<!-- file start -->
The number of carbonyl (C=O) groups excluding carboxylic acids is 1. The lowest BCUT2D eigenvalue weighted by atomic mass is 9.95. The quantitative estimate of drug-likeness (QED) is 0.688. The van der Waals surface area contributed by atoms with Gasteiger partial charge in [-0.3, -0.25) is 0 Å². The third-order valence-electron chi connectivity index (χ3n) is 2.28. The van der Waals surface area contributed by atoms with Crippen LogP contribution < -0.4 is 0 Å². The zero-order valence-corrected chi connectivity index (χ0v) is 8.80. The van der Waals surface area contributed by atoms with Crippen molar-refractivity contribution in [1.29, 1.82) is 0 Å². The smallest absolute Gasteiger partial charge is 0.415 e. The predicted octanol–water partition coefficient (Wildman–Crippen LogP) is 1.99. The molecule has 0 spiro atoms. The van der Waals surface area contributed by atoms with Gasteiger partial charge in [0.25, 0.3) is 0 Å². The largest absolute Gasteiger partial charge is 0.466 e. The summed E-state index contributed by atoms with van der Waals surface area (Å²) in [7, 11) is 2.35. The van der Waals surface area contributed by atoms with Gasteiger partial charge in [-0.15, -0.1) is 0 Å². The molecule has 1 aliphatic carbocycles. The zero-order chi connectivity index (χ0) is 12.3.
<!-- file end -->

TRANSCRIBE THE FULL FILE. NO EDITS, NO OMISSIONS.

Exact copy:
The number of carbonyl (C=O) groups excluding carboxylic acids is 1. The lowest BCUT2D eigenvalue weighted by atomic mass is 9.95. The quantitative estimate of drug-likeness (QED) is 0.688. The van der Waals surface area contributed by atoms with Gasteiger partial charge in [-0.3, -0.25) is 0 Å². The third-order valence-electron chi connectivity index (χ3n) is 2.28. The van der Waals surface area contributed by atoms with Crippen LogP contribution < -0.4 is 0 Å². The zero-order valence-corrected chi connectivity index (χ0v) is 8.80. The van der Waals surface area contributed by atoms with Crippen molar-refractivity contribution in [1.29, 1.82) is 0 Å². The smallest absolute Gasteiger partial charge is 0.415 e. The predicted octanol–water partition coefficient (Wildman–Crippen LogP) is 1.99. The molecule has 0 spiro atoms. The van der Waals surface area contributed by atoms with Gasteiger partial charge in [0.25, 0.3) is 0 Å². The largest absolute Gasteiger partial charge is 0.466 e. The summed E-state index contributed by atoms with van der Waals surface area (Å²) in [7, 11) is 2.35. The van der Waals surface area contributed by atoms with Gasteiger partial charge in [-0.15, -0.1) is 0 Å². The molecule has 1 aliphatic carbocycles. The zero-order chi connectivity index (χ0) is 12.3.